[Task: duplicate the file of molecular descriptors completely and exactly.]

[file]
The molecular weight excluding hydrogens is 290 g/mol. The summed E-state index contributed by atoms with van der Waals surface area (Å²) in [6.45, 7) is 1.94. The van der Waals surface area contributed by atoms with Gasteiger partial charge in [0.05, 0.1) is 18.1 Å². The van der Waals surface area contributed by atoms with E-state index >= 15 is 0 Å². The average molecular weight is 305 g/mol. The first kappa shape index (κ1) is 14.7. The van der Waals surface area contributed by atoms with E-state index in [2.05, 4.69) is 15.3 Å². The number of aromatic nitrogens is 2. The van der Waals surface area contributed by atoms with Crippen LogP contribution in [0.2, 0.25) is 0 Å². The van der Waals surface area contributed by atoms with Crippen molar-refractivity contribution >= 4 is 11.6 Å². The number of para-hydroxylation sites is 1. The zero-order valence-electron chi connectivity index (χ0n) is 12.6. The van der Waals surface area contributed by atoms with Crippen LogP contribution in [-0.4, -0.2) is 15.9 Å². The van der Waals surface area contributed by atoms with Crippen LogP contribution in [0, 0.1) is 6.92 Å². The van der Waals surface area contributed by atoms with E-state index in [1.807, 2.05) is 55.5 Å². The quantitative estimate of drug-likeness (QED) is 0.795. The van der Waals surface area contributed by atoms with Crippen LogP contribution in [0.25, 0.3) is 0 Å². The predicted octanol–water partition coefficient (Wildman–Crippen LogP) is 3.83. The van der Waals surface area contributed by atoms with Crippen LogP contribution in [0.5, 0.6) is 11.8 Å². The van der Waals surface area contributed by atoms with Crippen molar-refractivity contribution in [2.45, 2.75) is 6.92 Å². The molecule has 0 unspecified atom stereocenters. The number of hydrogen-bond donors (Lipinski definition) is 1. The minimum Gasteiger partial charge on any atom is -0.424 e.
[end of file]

The molecular weight excluding hydrogens is 290 g/mol. The summed E-state index contributed by atoms with van der Waals surface area (Å²) in [6.45, 7) is 1.94. The van der Waals surface area contributed by atoms with Gasteiger partial charge in [0.05, 0.1) is 18.1 Å². The van der Waals surface area contributed by atoms with E-state index >= 15 is 0 Å². The average molecular weight is 305 g/mol. The first kappa shape index (κ1) is 14.7. The van der Waals surface area contributed by atoms with E-state index in [2.05, 4.69) is 15.3 Å². The number of aromatic nitrogens is 2. The van der Waals surface area contributed by atoms with Crippen LogP contribution in [0.2, 0.25) is 0 Å². The van der Waals surface area contributed by atoms with Crippen molar-refractivity contribution >= 4 is 11.6 Å². The number of para-hydroxylation sites is 1. The zero-order valence-electron chi connectivity index (χ0n) is 12.6. The van der Waals surface area contributed by atoms with Crippen LogP contribution in [-0.4, -0.2) is 15.9 Å². The van der Waals surface area contributed by atoms with Crippen LogP contribution in [0, 0.1) is 6.92 Å². The van der Waals surface area contributed by atoms with E-state index in [1.807, 2.05) is 55.5 Å². The quantitative estimate of drug-likeness (QED) is 0.795. The van der Waals surface area contributed by atoms with Crippen LogP contribution in [0.25, 0.3) is 0 Å². The predicted octanol–water partition coefficient (Wildman–Crippen LogP) is 3.83. The van der Waals surface area contributed by atoms with Crippen LogP contribution in [0.5, 0.6) is 11.8 Å². The van der Waals surface area contributed by atoms with Crippen molar-refractivity contribution in [2.45, 2.75) is 6.92 Å². The molecule has 0 unspecified atom stereocenters. The number of hydrogen-bond donors (Lipinski definition) is 1. The minimum Gasteiger partial charge on any atom is -0.424 e.